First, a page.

The imperfect game. In our imperfect world. Part 1

Posted on June 10, 2010

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Writing and traveling for my day job have distracted me from the blog for a busy three weeks in the sporting world. And in particular, other deadlines and a trip abroad kept me from weighing in on The Imperfect Game: when Armando Galarraga earned the 27th consecutive out, but was denied his perfect game when the first-base umpire Jim Joyce blew the call.

I will presume that the events during, and shortly after, the allegedly worst call in the history of baseball are now familiar to anyone who cares about America’s Pastime. The passion and volume of debate in the media — and not just the sports media — was extraordinary.

I suspect there is also nothing left to be said about what should be done about this event, and about whether to reduce the frequency of such gross injustices in the future. My favorite concise analysis comes from former pitcher, and celebrated author of the most famous baseball memoir of all time, Jim Bouton in this piece in the The New York Times. (You will also find there a link to video of the play, as well as the opinions of a handful of other high-profile pundits rustled up by the Old Gray Lady.)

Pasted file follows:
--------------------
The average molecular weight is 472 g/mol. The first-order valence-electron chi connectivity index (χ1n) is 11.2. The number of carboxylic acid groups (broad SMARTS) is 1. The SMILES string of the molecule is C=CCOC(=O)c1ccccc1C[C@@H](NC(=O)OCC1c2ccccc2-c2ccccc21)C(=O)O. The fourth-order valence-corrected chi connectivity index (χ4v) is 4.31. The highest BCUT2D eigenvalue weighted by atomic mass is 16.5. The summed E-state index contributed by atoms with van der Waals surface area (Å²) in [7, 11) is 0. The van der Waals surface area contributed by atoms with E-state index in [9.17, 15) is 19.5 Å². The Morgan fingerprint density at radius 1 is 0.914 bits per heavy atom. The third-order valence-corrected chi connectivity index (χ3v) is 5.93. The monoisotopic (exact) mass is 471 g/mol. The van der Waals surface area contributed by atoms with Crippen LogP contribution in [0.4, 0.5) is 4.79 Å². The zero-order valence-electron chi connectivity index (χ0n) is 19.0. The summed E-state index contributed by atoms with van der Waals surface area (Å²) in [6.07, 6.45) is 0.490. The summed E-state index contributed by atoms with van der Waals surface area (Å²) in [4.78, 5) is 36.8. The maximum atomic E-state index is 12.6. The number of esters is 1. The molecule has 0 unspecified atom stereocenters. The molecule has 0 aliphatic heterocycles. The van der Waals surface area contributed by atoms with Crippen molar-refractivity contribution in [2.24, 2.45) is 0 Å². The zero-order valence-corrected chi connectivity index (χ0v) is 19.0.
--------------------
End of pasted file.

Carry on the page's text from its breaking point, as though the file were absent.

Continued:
Should the Commissioner, Bud Selig, use his power to act arbitrarily “in the interest of baseball” and award a perfect game to Armando Galarraga? Should the very limited use of instant replay be expanded to rectify these kinds of problems on the spot in the future?

For any true baseball fan, these are huge and hugely complicated issues, and I’m actually rather surprised by how uncomplicated most of the pundits’ arguments and convictions were. I’m also quite surprised that nearly everyone thinks it’s obvious that “yes” is the correct answer to both of these questions.

I have little to add to those specific debates. I am more interested in what all the interest and passion around this event says about us: about what we think about the sport of baseball, and about how we think in general about coping with uncertainty and injustice in the design of institutions.

While taking too many flights out of the country over the past couple of weeks I had enough time to scribble too many notes about our reactions to the Imperfect Game. So I will break them up over a number of posts — in order to clear the decks to reflections on the end of the NHL and NBA playoffs, and the on-set of the World Cup.

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